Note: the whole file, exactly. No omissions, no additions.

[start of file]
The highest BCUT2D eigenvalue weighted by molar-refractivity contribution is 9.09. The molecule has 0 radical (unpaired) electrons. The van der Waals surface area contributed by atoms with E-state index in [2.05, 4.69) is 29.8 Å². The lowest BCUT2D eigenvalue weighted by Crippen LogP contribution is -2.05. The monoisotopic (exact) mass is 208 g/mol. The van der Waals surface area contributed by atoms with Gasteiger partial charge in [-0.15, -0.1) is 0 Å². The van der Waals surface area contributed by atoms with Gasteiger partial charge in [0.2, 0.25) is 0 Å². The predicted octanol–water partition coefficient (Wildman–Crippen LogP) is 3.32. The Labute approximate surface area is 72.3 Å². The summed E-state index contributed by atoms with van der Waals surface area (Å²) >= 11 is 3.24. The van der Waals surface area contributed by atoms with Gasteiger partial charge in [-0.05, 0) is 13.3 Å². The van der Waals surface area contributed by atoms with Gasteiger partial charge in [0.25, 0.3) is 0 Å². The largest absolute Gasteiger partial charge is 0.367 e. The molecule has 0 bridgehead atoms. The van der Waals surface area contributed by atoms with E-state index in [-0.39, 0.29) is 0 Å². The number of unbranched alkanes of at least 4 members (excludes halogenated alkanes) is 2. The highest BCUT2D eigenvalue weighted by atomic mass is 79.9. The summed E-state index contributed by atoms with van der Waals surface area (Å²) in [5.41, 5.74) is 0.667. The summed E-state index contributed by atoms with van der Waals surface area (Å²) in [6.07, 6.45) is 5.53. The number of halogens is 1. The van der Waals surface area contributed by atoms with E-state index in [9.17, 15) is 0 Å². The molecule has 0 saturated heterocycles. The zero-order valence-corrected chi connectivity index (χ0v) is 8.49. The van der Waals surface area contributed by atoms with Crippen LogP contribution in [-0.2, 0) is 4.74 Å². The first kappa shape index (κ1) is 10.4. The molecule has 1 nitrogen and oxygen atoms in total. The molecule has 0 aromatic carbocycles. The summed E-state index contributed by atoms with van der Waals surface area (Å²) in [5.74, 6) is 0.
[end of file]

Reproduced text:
The highest BCUT2D eigenvalue weighted by molar-refractivity contribution is 9.09. The molecule has 0 radical (unpaired) electrons. The van der Waals surface area contributed by atoms with E-state index in [2.05, 4.69) is 29.8 Å². The lowest BCUT2D eigenvalue weighted by Crippen LogP contribution is -2.05. The monoisotopic (exact) mass is 208 g/mol. The van der Waals surface area contributed by atoms with Gasteiger partial charge in [-0.15, -0.1) is 0 Å². The van der Waals surface area contributed by atoms with Gasteiger partial charge in [0.2, 0.25) is 0 Å². The predicted octanol–water partition coefficient (Wildman–Crippen LogP) is 3.32. The Labute approximate surface area is 72.3 Å². The summed E-state index contributed by atoms with van der Waals surface area (Å²) >= 11 is 3.24. The van der Waals surface area contributed by atoms with Gasteiger partial charge in [-0.05, 0) is 13.3 Å². The van der Waals surface area contributed by atoms with Gasteiger partial charge in [0.25, 0.3) is 0 Å². The largest absolute Gasteiger partial charge is 0.367 e. The molecule has 0 bridgehead atoms. The van der Waals surface area contributed by atoms with E-state index in [-0.39, 0.29) is 0 Å². The number of unbranched alkanes of at least 4 members (excludes halogenated alkanes) is 2. The highest BCUT2D eigenvalue weighted by atomic mass is 79.9. The summed E-state index contributed by atoms with van der Waals surface area (Å²) in [5.41, 5.74) is 0.667. The summed E-state index contributed by atoms with van der Waals surface area (Å²) in [6.07, 6.45) is 5.53. The number of halogens is 1. The van der Waals surface area contributed by atoms with E-state index in [9.17, 15) is 0 Å². The molecule has 0 saturated heterocycles. The zero-order valence-corrected chi connectivity index (χ0v) is 8.49. The van der Waals surface area contributed by atoms with Crippen LogP contribution in [-0.2, 0) is 4.74 Å². The first kappa shape index (κ1) is 10.4. The molecule has 1 nitrogen and oxygen atoms in total. The molecule has 0 aromatic carbocycles. The summed E-state index contributed by atoms with van der Waals surface area (Å²) in [5.74, 6) is 0.